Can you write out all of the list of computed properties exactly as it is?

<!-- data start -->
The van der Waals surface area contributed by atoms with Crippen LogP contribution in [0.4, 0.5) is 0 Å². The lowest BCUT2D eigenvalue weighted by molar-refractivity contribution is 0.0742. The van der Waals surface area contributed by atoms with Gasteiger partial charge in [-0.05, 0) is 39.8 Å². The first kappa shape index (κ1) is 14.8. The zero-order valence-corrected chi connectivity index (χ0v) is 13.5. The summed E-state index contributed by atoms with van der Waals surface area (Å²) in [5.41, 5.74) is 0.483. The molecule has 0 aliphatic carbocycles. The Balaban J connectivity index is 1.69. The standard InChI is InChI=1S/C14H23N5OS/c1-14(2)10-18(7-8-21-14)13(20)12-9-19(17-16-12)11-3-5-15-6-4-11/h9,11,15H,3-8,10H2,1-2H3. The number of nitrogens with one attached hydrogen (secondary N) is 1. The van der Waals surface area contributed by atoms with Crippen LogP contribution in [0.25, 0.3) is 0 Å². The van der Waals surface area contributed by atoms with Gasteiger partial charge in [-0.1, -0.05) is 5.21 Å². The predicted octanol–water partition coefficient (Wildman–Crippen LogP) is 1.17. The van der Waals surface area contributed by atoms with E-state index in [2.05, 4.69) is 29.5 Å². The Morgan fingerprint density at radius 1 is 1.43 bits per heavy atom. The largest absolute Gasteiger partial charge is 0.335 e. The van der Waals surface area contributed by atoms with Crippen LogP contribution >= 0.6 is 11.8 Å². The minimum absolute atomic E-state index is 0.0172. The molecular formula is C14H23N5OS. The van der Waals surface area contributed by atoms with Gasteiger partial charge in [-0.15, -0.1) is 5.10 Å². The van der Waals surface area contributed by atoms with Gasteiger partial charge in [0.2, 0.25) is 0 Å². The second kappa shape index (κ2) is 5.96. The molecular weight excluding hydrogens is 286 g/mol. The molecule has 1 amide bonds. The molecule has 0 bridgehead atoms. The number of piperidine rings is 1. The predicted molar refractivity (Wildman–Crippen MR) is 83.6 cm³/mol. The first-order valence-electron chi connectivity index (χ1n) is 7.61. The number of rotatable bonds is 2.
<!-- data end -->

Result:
The van der Waals surface area contributed by atoms with Crippen LogP contribution in [0.4, 0.5) is 0 Å². The lowest BCUT2D eigenvalue weighted by molar-refractivity contribution is 0.0742. The van der Waals surface area contributed by atoms with Gasteiger partial charge in [-0.05, 0) is 39.8 Å². The first kappa shape index (κ1) is 14.8. The zero-order valence-corrected chi connectivity index (χ0v) is 13.5. The summed E-state index contributed by atoms with van der Waals surface area (Å²) in [5.41, 5.74) is 0.483. The molecule has 0 aliphatic carbocycles. The Balaban J connectivity index is 1.69. The standard InChI is InChI=1S/C14H23N5OS/c1-14(2)10-18(7-8-21-14)13(20)12-9-19(17-16-12)11-3-5-15-6-4-11/h9,11,15H,3-8,10H2,1-2H3. The number of nitrogens with one attached hydrogen (secondary N) is 1. The van der Waals surface area contributed by atoms with Crippen LogP contribution in [0.25, 0.3) is 0 Å². The van der Waals surface area contributed by atoms with Gasteiger partial charge in [-0.1, -0.05) is 5.21 Å². The predicted octanol–water partition coefficient (Wildman–Crippen LogP) is 1.17. The van der Waals surface area contributed by atoms with E-state index in [2.05, 4.69) is 29.5 Å². The Morgan fingerprint density at radius 1 is 1.43 bits per heavy atom. The largest absolute Gasteiger partial charge is 0.335 e. The van der Waals surface area contributed by atoms with Crippen LogP contribution >= 0.6 is 11.8 Å². The minimum absolute atomic E-state index is 0.0172. The molecular formula is C14H23N5OS. The van der Waals surface area contributed by atoms with Gasteiger partial charge in [-0.15, -0.1) is 5.10 Å². The van der Waals surface area contributed by atoms with Gasteiger partial charge in [0.2, 0.25) is 0 Å². The second kappa shape index (κ2) is 5.96. The molecular weight excluding hydrogens is 286 g/mol. The molecule has 1 amide bonds. The molecule has 0 bridgehead atoms. The number of piperidine rings is 1. The predicted molar refractivity (Wildman–Crippen MR) is 83.6 cm³/mol. The first-order valence-electron chi connectivity index (χ1n) is 7.61. The number of rotatable bonds is 2.